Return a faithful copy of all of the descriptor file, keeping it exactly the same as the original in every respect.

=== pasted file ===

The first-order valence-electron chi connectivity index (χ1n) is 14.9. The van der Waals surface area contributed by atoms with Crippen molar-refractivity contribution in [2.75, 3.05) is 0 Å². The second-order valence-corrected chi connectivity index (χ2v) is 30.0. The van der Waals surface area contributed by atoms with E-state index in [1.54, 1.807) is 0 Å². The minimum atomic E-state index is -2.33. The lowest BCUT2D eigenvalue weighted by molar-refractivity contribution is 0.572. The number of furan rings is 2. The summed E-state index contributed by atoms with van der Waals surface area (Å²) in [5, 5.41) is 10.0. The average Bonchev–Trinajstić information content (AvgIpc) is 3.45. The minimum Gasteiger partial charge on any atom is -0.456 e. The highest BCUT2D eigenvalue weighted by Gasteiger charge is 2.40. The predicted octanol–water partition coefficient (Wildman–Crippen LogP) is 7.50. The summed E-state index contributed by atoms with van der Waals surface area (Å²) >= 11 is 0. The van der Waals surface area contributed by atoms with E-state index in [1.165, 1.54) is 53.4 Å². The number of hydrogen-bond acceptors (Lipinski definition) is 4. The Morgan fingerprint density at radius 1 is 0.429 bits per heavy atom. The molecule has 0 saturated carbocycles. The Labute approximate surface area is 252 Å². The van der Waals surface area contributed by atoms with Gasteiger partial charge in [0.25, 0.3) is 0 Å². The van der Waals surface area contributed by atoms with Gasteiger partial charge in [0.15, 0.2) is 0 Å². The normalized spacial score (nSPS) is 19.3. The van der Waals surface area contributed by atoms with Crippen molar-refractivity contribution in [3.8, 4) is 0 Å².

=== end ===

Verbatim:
The first-order valence-electron chi connectivity index (χ1n) is 14.9. The van der Waals surface area contributed by atoms with Crippen molar-refractivity contribution in [2.75, 3.05) is 0 Å². The second-order valence-corrected chi connectivity index (χ2v) is 30.0. The van der Waals surface area contributed by atoms with E-state index in [1.54, 1.807) is 0 Å². The minimum atomic E-state index is -2.33. The lowest BCUT2D eigenvalue weighted by molar-refractivity contribution is 0.572. The number of furan rings is 2. The summed E-state index contributed by atoms with van der Waals surface area (Å²) in [5, 5.41) is 10.0. The average Bonchev–Trinajstić information content (AvgIpc) is 3.45. The minimum Gasteiger partial charge on any atom is -0.456 e. The highest BCUT2D eigenvalue weighted by Gasteiger charge is 2.40. The predicted octanol–water partition coefficient (Wildman–Crippen LogP) is 7.50. The summed E-state index contributed by atoms with van der Waals surface area (Å²) >= 11 is 0. The van der Waals surface area contributed by atoms with E-state index in [1.165, 1.54) is 53.4 Å². The number of hydrogen-bond acceptors (Lipinski definition) is 4. The Morgan fingerprint density at radius 1 is 0.429 bits per heavy atom. The molecule has 0 saturated carbocycles. The Labute approximate surface area is 252 Å². The van der Waals surface area contributed by atoms with Gasteiger partial charge in [0.25, 0.3) is 0 Å². The van der Waals surface area contributed by atoms with Gasteiger partial charge in [0.15, 0.2) is 0 Å². The normalized spacial score (nSPS) is 19.3. The van der Waals surface area contributed by atoms with Crippen molar-refractivity contribution in [3.8, 4) is 0 Å².